Will they be able to pick managers who can perform as well as they have?

Consider this article from McLean Asset Management, titled “Occam’s razor: One of the most successful active managers of all time shows why active management doesn’t work”.

The article starts off by talking about Peter Lynch of the Fidelity Magellan fund:

“There’s little question that Lynch had “it.” You can slice and dice the data any which way you want, but it’s pretty clear he was able to beat the market on a risk-adjusted basis. Often he is pointed to as “proof” that active management works.”

Lynch, like Buffett and Munger, is something of a legend.

However, as the article explains: “he’s the exception that proves that it doesn’t work”.

The article talks about Peter Lynch’s successors and concludes:

“We can learn all sorts of lessons from Lynch, but one is particularly applicable to typical investors: picking winners is hard.

Even Lynch, who was a winner himself, couldn’t do it. Or at least his pick(s) weren’t good enough for us to be able to separate their skill from the random noise of the market.

Picking winners is more than just finding a fund with a five-star rating from Morningstar and pretty good three- and five-year returns. You have to find someone who can out-predict the entirety of the market for years at a time. They need to be able to see the connections that everyone else doesn’t, and then figure out what they will mean for security prices.

They need to be able to predict the future. That’s a pretty big ask.

And even with all of the information available to him, and the skill to do it himself, Lynch couldn’t identify anyone else who could follow in his footsteps.”

In other words: history suggests that Buffett and Munger won’t find successors who will perform as well as them.

Maybe I’ll be wrong. Maybe I’ll be right. The truth is, unless you have a crystal ball, you can’t know for sure.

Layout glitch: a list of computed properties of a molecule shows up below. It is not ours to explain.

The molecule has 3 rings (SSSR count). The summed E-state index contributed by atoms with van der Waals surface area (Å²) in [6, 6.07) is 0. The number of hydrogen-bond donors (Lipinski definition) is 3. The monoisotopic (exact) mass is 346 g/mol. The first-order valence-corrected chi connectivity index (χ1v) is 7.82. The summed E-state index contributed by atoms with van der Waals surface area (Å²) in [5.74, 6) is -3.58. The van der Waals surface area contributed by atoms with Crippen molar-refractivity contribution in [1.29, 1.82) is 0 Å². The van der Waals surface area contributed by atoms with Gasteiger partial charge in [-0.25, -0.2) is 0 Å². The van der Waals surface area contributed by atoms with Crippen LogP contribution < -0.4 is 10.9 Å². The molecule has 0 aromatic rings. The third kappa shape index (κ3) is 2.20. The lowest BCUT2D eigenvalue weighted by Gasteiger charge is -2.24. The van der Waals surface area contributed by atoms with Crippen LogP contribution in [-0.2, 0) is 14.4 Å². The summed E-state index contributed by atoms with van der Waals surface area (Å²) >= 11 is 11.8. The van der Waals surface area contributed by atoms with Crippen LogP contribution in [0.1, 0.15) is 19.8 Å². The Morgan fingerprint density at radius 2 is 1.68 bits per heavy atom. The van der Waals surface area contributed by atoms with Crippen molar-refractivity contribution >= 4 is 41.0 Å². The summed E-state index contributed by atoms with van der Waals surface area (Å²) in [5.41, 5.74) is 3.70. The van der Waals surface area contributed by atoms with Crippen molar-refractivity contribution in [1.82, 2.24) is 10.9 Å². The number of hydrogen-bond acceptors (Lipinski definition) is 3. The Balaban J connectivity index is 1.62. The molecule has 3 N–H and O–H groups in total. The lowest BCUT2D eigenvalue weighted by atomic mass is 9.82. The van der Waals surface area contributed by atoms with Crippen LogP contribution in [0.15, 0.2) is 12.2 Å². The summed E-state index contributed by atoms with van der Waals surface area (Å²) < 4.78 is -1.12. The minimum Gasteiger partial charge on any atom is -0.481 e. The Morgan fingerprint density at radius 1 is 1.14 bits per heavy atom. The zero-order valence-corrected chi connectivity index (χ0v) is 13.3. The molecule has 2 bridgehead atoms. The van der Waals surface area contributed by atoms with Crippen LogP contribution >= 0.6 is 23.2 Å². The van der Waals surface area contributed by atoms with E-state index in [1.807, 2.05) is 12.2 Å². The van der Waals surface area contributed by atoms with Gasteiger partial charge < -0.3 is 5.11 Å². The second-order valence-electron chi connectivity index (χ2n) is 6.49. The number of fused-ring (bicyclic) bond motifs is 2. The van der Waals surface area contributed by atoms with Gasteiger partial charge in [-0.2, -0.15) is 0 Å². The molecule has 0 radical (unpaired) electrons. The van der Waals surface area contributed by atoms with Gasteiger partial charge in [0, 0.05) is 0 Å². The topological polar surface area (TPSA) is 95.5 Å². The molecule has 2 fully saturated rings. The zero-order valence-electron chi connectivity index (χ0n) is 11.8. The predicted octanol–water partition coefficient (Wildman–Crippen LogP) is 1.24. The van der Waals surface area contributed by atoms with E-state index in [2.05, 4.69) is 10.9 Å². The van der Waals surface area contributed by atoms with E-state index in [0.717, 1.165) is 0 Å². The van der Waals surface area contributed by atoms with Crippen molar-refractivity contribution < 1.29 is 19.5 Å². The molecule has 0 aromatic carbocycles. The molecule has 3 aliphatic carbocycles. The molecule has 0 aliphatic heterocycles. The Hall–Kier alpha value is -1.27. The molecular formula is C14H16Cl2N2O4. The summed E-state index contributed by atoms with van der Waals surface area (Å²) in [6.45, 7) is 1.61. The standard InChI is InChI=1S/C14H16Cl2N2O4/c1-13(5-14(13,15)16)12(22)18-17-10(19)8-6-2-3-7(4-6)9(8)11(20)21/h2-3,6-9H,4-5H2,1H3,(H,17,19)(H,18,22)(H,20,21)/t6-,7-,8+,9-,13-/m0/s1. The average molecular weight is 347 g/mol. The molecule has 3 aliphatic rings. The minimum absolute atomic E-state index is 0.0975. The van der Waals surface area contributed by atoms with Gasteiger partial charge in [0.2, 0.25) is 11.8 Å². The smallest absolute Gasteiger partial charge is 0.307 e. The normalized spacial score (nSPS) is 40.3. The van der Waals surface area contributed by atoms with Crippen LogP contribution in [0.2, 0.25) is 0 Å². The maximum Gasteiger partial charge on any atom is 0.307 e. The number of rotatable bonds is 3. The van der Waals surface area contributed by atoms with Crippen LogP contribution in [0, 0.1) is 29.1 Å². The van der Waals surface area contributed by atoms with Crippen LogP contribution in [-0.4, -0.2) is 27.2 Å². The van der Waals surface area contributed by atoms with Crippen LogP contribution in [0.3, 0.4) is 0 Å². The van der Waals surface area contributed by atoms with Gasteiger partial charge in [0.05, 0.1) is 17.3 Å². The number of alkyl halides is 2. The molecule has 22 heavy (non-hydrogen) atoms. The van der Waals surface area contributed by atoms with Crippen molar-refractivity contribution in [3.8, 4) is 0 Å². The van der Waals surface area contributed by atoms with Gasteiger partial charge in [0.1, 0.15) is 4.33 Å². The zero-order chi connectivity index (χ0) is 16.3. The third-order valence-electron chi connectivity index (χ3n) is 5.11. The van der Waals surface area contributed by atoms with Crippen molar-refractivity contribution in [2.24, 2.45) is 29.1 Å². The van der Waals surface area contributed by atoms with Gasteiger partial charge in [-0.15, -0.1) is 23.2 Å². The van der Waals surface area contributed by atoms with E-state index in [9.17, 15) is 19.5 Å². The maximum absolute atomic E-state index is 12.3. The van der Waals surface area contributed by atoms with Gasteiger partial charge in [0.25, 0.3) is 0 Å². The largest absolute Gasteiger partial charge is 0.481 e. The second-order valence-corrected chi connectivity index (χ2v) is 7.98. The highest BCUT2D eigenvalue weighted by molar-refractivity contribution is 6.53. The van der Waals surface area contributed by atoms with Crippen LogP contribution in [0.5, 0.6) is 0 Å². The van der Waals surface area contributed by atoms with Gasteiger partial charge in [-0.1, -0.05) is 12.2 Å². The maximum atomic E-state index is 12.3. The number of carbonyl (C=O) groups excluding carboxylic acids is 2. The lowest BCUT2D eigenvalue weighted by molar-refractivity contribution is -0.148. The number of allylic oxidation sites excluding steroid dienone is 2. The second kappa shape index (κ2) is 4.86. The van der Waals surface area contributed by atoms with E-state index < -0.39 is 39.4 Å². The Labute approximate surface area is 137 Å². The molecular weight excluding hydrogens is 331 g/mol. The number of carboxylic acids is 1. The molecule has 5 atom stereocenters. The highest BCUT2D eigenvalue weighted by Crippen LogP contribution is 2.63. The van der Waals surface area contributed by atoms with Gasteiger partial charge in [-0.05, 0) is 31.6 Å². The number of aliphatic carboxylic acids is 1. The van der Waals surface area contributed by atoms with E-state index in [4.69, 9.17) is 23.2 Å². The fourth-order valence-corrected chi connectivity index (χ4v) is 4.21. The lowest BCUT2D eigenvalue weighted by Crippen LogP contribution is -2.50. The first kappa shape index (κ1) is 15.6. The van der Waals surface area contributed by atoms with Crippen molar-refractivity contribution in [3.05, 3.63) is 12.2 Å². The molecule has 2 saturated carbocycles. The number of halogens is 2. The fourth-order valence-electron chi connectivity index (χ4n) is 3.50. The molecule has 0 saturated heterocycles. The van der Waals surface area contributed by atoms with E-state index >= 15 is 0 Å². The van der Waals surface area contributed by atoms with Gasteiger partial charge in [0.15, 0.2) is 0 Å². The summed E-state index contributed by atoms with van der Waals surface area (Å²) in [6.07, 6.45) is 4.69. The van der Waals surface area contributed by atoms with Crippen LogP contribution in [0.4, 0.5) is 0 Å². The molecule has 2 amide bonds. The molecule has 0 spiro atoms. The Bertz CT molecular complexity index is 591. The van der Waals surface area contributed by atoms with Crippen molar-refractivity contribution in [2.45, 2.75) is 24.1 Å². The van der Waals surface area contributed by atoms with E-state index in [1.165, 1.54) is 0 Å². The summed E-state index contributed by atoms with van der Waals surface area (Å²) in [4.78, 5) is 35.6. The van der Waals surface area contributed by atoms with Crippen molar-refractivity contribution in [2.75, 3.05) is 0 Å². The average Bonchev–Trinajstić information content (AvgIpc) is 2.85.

The methodology of the fund is what’s important.

This is another reason why I think investing in index-based funds is a good bet.

You know what you’re investing in, and the methodology is going to stay consistent over time, regardless of market cycles, and regardless of the team managing the fund.

On top of that, you get to save unnecessary fees.

Will you get the best return? Probably not.

But can you predict the manager that what will get the best return?

That’s a question about the future, not the past. And if Peter Lynch couldn’t do it, good luck to you.


Tags

Buffett, crystal ball, historical returns, investing, lynch, munger


About the author 

Sonnie Bailey

In his spare time, Sonnie likes telling people that he’s a former Olympic power walker, a lion tamer, or that he is an orthodontist. He is none of those things. In reality, Sonnie is a financial planner based in Christchurch. Through his business, Fairhaven Wealth (www.fairhavenwealth.co.nz), he provides independent, advice-only, fixed-fee financial planning services. Sonnie is a “recovering lawyer”: he has specialised in trusts and personal client work. He has also worked as a financial services lawyer for many years.